In Search of the Zoroastrians

Zarathushtra and His life

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Zarathushtra’s Character

While there is much lacking in reconstructing the events of Zarathushtra’s life, there is ample evidence of Zarathushtra’s character, all be it from his very short Divine Songs, the Gathas. Dr. Farhang Mehr states:

"From the content of the Gathas it is abundantly clear that Zarathushtra was a natural man. He was an exceptionally wise and righteous person. He was an Ashu – one who has reached the apex of self-realization, perfection, and thenceforth immortality."

He was loving and kind, yet resolute and intent on adhering to truth and justice. He was wise and discerning. Possessed a very observant and incisive mind. He had a clear vision and understanding of the physical laws and moral principles of the world, and with a super-human power adhered to righteousness. In short, he was the epitome of spiritual strength.


Life & Times of Zarathushtra




North Eastern ancient Iran


2nd millennium BCE, probably around 17th Century BCE






Haechadaspa of the Spitama family.


Personal details

Wife: Hvovi
Children: 3 sons and 3 daughters in the following order:
Isat Vastar,
Hvare chithra


Teens and youth:

Not much is known about his youth except that he was very curious and wanted to find out about things. He spend a long time outdoors, contemplating nature and the questions of life.





First converts (in order of acceptance of his philosophy):


His cousin, Maidhyoimangha
His wife, Hvovi
His 6 children
And 14 others over the next few years.


Zarathushtra encountered many difficulties and challenges imposed on him through the opposition of the established priests and local ruling princes. He tries to promulgate his teachings, but every time, the established traditions, what people were used to, manage to stop him. Eventually he and his followers leave their homeland for other lands. Still anywhere they go, they meet similar opposition from both rulers and priests.



Finally, in the land of King (Kavi) Vishtaspa, he manages to get an audience with the king. During this encounter, many of the leading priests and wise men were present, to quiz Zarathushtra and test his new philosophy.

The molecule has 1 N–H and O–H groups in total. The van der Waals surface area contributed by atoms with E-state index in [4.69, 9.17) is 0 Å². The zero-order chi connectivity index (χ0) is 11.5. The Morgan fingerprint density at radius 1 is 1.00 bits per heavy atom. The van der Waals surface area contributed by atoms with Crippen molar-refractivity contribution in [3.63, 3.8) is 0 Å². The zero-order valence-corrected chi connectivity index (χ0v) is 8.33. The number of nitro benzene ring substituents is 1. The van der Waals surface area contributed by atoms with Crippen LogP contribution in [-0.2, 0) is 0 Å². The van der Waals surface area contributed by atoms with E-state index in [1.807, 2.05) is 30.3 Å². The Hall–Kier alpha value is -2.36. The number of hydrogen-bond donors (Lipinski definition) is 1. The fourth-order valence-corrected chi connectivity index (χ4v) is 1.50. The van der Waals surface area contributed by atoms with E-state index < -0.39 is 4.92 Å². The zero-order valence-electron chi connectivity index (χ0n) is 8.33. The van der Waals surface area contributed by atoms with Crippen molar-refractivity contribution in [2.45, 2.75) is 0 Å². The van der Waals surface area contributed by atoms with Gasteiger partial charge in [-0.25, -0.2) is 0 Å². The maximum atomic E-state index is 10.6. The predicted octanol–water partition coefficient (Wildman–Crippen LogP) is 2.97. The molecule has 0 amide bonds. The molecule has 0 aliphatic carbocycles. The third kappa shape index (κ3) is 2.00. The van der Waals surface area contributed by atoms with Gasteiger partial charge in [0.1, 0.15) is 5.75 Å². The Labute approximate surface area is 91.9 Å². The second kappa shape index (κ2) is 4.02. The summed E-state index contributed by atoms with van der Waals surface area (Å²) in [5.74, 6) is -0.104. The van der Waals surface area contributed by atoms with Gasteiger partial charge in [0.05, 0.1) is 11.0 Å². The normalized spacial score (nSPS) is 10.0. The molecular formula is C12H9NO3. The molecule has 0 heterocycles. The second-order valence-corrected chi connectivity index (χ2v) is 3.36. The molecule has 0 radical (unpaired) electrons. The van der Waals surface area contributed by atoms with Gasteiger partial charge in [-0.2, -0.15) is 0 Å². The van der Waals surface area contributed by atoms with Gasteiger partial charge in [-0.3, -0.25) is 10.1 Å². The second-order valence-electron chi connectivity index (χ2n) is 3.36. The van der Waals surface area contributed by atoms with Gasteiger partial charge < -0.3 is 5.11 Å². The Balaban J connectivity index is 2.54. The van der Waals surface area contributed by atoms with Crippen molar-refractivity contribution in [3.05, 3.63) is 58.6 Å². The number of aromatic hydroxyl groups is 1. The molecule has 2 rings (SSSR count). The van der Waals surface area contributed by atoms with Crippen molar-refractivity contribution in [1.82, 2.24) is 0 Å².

Zarathushtra manages to answer all questions to the satisfaction of the King, who after a few days of pondering the situation, embraces this new religion and urges his subjects to do the same. This was the major breakthrough in Zarathushtra’s propagation of his message.

Two of the noted disciples of Zarathushtra, as mentioned in the Gathas, are Frashaoshtra and Jamaspa of the Hvogva family.

Later on, Zarathushtra’s daughter, Pouruchista gets married. In the Gathas, Zarathushtra advises his daughter as well as all brides and grooms-to-be, but does not name the bridegroom. However, later tradition says that she marries Jamaspa.



Zarathushtra lived a healthy life to old age. According to later tradition, Zarathushtra passes away at the age of 77, of natural causes.

The meaning of Zoroaster

he name zaraθ-uštra is a Bahuvrihi compound in the Avestan language, of zarəta- "feeble, old" and uštra "camel", translating to "having old camels, the one who owns old camels". The first part of the name was formerly commonly translated as "yellow" or "golden", from the Avestan "zaray", giving the meaning "[having] yellow camels". A more romantic, but inaccurate, translation of the name in the past has been "[bringer of the] golden dawn", based on the mistaken assumption that the second part of the name is a variant of the Vedic word "Ushas" meaning "dawn". This last translation seems to have derived from a desire to give a more fitting meaning to the prophet's name than "owner of feeble camels."

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